If no proxy is selected, as determined in step 206, an optional proxy update procedure 207 that will be explained in detail below with reference to FIG. 7 may be applied. If the optional proxy update is not performed, the algorithm advances to step 210, in which case no reply to the message is expected. Otherwise, either one of two events occurs. A response to the frame is received (as determined in step 217), or the response time expires (as determined in step 218). If a response is received before the response time expires, or if a response is not expected, the retry count is zeroed (step 220), and it is determined (step 222) whether another segment is awaiting transmission. If another segment exists, the procedure returns to step 212. Otherwise the procedure ends successfully.

If an expected response is not received before the response timer lapses (as determined in step 218), a collision is inferred (step 224), and the retry counter is incremented (step 226). If the value of the retry counter does not exceed a predefined threshold, the frame and medium access control service 20 optionally performs a switch proxy procedure, which will be explained in detail below with reference to FIG. 8. In either case, the medium access control service 20 performs a back-off procedure (step 230), and then returns to step 212 to resend the frame.

Otherwise, if the frame and medium access control service 20 has retried sending the frame the predefined number of times, a delivery failure is indicated to the source of the data (step 232), and availability data relating to the proxy station is updated (step 234). The update to the proxy availability data lowers the likelihood that the proxy station will be chosen again, until a new tone map is received from the proxy station, for example. In some embodiments a failed delivery entirely precludes the station from being selected as a multicast proxy again until a new tone map is received from the station, or it is determined that the station has successfully transmitted a frame.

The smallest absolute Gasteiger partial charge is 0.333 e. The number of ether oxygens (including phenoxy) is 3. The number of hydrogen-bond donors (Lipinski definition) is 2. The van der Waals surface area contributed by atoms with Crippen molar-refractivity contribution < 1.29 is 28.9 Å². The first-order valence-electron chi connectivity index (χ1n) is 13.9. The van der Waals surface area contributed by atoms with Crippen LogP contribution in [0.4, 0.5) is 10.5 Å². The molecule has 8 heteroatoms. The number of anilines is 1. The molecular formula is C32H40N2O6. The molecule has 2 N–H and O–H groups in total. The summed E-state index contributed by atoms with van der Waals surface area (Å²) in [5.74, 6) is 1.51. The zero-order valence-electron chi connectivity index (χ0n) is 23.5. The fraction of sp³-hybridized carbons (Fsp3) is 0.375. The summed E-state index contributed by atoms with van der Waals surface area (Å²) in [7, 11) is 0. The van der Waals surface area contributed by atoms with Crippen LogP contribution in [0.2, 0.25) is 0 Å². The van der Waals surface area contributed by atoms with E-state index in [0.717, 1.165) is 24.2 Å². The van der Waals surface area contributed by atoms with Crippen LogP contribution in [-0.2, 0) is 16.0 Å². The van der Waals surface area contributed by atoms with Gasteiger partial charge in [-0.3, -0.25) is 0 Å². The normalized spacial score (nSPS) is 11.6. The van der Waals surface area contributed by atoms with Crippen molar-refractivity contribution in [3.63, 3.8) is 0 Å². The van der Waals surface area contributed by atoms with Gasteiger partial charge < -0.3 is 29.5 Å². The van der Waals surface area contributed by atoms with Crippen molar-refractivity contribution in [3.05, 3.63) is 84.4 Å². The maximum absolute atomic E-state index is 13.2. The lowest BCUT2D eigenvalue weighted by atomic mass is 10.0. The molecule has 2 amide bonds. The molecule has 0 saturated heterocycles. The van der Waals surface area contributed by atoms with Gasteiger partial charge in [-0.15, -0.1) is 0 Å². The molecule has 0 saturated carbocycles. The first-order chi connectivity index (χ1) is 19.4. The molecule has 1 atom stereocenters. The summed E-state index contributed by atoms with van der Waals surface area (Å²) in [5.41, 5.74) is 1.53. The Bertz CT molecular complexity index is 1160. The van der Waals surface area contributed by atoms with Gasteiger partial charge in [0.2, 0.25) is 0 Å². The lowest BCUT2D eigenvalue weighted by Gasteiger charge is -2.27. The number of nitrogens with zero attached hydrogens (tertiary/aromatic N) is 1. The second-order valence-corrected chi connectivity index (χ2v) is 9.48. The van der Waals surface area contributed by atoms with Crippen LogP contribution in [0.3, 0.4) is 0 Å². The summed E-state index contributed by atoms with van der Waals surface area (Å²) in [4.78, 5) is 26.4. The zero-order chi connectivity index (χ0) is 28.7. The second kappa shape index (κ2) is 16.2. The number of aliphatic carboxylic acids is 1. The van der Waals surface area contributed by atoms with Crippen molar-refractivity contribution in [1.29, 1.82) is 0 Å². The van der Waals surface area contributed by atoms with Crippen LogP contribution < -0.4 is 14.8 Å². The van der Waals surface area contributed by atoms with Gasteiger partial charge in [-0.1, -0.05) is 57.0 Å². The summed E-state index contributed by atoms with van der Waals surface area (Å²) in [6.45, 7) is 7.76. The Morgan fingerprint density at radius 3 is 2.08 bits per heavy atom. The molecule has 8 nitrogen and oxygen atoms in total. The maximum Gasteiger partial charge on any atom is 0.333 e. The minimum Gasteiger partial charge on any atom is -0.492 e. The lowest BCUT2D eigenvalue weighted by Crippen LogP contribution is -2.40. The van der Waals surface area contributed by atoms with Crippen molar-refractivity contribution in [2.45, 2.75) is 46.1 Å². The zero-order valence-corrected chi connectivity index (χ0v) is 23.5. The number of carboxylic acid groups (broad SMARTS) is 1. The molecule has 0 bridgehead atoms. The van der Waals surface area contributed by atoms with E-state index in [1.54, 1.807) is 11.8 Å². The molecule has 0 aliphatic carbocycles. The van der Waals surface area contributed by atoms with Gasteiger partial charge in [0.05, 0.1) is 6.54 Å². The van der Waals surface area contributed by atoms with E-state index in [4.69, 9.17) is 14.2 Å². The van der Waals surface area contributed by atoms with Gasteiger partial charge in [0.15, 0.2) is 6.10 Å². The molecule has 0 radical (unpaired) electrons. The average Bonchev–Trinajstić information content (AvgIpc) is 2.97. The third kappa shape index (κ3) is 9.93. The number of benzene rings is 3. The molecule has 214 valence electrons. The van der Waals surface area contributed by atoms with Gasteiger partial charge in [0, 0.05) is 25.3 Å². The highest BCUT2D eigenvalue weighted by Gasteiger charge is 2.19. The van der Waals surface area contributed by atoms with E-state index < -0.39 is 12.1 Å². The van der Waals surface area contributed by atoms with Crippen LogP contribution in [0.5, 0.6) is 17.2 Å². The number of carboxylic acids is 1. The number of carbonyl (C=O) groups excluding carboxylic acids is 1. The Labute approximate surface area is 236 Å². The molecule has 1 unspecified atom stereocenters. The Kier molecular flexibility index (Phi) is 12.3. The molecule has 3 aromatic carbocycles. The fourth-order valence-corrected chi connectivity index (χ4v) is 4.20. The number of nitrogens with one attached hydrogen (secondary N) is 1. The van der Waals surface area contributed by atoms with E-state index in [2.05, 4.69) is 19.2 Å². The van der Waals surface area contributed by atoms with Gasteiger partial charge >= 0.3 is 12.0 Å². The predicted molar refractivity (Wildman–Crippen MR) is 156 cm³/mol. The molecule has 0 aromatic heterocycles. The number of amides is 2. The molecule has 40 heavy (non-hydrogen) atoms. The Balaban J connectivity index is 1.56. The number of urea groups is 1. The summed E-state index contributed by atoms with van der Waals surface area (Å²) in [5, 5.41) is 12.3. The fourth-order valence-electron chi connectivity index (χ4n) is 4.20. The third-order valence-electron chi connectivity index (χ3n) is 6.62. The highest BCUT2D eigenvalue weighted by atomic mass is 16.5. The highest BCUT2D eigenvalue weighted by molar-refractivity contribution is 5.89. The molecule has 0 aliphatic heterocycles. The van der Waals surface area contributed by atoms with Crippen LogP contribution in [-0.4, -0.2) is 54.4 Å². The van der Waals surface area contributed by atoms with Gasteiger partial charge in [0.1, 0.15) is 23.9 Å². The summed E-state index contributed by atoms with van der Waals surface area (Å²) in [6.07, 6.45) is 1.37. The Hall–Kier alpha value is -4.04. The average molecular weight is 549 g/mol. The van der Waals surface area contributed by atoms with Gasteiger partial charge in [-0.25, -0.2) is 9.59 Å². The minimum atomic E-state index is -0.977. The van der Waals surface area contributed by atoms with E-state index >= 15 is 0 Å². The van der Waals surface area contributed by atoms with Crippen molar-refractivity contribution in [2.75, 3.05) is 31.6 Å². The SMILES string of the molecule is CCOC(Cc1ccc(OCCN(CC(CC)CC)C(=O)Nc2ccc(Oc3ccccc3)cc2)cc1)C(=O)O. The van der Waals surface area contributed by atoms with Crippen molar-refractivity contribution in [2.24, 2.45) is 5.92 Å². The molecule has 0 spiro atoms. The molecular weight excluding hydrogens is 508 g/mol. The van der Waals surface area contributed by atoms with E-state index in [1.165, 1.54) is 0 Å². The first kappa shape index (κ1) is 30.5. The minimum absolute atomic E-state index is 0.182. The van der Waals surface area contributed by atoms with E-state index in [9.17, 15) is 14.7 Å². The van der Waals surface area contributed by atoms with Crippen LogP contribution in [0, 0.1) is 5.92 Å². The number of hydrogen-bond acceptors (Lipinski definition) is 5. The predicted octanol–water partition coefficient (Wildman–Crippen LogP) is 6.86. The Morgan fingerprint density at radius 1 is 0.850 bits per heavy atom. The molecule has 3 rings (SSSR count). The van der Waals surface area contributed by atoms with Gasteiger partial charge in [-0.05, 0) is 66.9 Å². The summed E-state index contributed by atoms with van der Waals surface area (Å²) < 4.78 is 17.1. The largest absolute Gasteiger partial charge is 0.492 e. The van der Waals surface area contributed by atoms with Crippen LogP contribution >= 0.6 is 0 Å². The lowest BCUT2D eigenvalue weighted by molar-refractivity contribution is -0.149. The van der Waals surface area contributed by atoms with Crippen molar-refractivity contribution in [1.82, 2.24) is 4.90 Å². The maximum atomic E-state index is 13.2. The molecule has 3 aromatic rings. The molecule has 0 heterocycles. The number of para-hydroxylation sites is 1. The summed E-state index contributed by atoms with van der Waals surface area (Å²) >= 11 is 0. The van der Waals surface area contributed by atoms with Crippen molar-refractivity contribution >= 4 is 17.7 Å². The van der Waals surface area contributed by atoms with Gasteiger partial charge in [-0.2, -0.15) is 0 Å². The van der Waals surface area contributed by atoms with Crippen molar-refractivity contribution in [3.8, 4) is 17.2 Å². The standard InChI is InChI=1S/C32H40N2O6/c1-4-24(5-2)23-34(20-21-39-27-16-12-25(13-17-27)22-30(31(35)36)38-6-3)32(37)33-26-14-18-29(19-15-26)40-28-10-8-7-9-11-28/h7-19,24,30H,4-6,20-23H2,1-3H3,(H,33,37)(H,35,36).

In step 236 it is determined whether another segment is awaiting delivery. If a next segment is waiting to be sent, the frame and medium access control service 20 performs the back-off procedure (step 238) and returns to step 204, in spite of the delivery failure notification sent to the data source in step 232.

It will be evident to those skilled in the art that the algorithm for sending multicast messages is linked with a procedure for transmitting messages in general, and that the procedure may be embodied as part of a larger hardware and software data transmission system.

Proxy Selection

The proxy selection procedure uses information related to the availability of potential proxy stations to select a proxy station that is likely to reply to a multicast message.

As described above, tone maps are exchanged between the stations by respective link management services 22 so that currently preferred sets of the OFDM channels are used for conveying data between a sending station and a station that supplied the tone map. Each station maintains a table of tone maps so that, in the event that it is required to send a frame to any of the other stations, the data can be modulated on the frequencies identified in the tone map. Accordingly, one embodiment of the proxy selection procedure uses the tone map table to select the multicast proxy.

The proxy selection procedure may select a most recent tone map that has not been identified as unusable, in response to failed transmission attempts as described above with reference to step 234 of FIG. 5. Updating the proxy's availability data may involve flagging the tone map as “unusable”. When a new tone map is received, or it is detected that the station has successfully sent a message to any station, the flag is removed, and the previous failure is ignored.